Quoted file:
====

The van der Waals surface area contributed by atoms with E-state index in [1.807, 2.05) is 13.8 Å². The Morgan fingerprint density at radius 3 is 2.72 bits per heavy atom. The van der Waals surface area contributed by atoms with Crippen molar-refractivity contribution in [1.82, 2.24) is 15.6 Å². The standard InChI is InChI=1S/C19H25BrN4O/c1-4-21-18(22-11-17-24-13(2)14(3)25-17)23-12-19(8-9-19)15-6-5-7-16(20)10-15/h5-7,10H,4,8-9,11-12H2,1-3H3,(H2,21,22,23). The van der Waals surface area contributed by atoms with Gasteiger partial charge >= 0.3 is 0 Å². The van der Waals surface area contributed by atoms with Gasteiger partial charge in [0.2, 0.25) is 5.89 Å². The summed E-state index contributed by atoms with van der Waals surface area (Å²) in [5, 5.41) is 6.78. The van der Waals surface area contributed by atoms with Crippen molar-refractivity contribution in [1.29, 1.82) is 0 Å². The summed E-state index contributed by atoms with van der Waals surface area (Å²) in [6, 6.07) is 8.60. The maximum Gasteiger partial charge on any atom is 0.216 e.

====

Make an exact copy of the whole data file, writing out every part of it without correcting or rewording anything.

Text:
The van der Waals surface area contributed by atoms with E-state index in [1.807, 2.05) is 13.8 Å². The Morgan fingerprint density at radius 3 is 2.72 bits per heavy atom. The van der Waals surface area contributed by atoms with Crippen molar-refractivity contribution in [1.82, 2.24) is 15.6 Å². The standard InChI is InChI=1S/C19H25BrN4O/c1-4-21-18(22-11-17-24-13(2)14(3)25-17)23-12-19(8-9-19)15-6-5-7-16(20)10-15/h5-7,10H,4,8-9,11-12H2,1-3H3,(H2,21,22,23). The van der Waals surface area contributed by atoms with Gasteiger partial charge >= 0.3 is 0 Å². The van der Waals surface area contributed by atoms with Gasteiger partial charge in [0.2, 0.25) is 5.89 Å². The summed E-state index contributed by atoms with van der Waals surface area (Å²) in [5, 5.41) is 6.78. The van der Waals surface area contributed by atoms with Crippen molar-refractivity contribution in [1.29, 1.82) is 0 Å². The summed E-state index contributed by atoms with van der Waals surface area (Å²) in [6, 6.07) is 8.60. The maximum Gasteiger partial charge on any atom is 0.216 e.